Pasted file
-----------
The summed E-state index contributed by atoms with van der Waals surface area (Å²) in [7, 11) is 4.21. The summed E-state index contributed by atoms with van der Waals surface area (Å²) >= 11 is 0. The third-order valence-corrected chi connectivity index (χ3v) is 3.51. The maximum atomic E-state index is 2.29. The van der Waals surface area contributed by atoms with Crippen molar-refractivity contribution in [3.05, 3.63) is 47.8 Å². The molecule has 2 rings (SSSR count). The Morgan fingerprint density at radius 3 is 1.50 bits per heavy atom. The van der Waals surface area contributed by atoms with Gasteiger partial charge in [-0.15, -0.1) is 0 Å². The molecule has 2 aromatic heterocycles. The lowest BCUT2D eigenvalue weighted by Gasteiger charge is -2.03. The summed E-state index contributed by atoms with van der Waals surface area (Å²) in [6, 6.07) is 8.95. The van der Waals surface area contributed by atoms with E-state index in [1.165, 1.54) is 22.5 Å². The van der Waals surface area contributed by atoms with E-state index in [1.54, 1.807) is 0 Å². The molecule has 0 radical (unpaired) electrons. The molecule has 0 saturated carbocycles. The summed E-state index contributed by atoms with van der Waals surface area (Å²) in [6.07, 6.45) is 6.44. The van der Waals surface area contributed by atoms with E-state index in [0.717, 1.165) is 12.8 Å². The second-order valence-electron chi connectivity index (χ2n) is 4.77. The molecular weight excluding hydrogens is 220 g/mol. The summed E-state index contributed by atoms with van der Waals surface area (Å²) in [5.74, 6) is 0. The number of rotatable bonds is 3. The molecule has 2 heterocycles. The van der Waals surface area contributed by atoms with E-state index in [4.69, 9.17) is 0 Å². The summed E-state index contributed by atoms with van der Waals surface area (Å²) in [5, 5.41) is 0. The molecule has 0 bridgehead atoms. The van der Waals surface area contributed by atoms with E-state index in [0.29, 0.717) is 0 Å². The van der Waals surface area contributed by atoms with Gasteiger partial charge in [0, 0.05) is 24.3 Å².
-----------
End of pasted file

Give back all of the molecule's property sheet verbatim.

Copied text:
The summed E-state index contributed by atoms with van der Waals surface area (Å²) in [7, 11) is 4.21. The summed E-state index contributed by atoms with van der Waals surface area (Å²) >= 11 is 0. The third-order valence-corrected chi connectivity index (χ3v) is 3.51. The maximum atomic E-state index is 2.29. The van der Waals surface area contributed by atoms with Crippen molar-refractivity contribution in [3.05, 3.63) is 47.8 Å². The molecule has 2 rings (SSSR count). The Morgan fingerprint density at radius 3 is 1.50 bits per heavy atom. The van der Waals surface area contributed by atoms with Gasteiger partial charge in [-0.15, -0.1) is 0 Å². The molecule has 2 aromatic heterocycles. The lowest BCUT2D eigenvalue weighted by Gasteiger charge is -2.03. The summed E-state index contributed by atoms with van der Waals surface area (Å²) in [6, 6.07) is 8.95. The van der Waals surface area contributed by atoms with E-state index in [1.165, 1.54) is 22.5 Å². The van der Waals surface area contributed by atoms with E-state index in [1.54, 1.807) is 0 Å². The molecule has 0 radical (unpaired) electrons. The molecule has 0 saturated carbocycles. The summed E-state index contributed by atoms with van der Waals surface area (Å²) in [6.07, 6.45) is 6.44. The van der Waals surface area contributed by atoms with E-state index in [0.717, 1.165) is 12.8 Å². The second-order valence-electron chi connectivity index (χ2n) is 4.77. The molecular weight excluding hydrogens is 220 g/mol. The summed E-state index contributed by atoms with van der Waals surface area (Å²) in [5.74, 6) is 0. The number of rotatable bonds is 3. The molecule has 2 heterocycles. The van der Waals surface area contributed by atoms with E-state index in [4.69, 9.17) is 0 Å². The summed E-state index contributed by atoms with van der Waals surface area (Å²) in [5, 5.41) is 0. The molecule has 0 bridgehead atoms. The van der Waals surface area contributed by atoms with E-state index in [0.29, 0.717) is 0 Å². The van der Waals surface area contributed by atoms with Gasteiger partial charge in [0, 0.05) is 24.3 Å².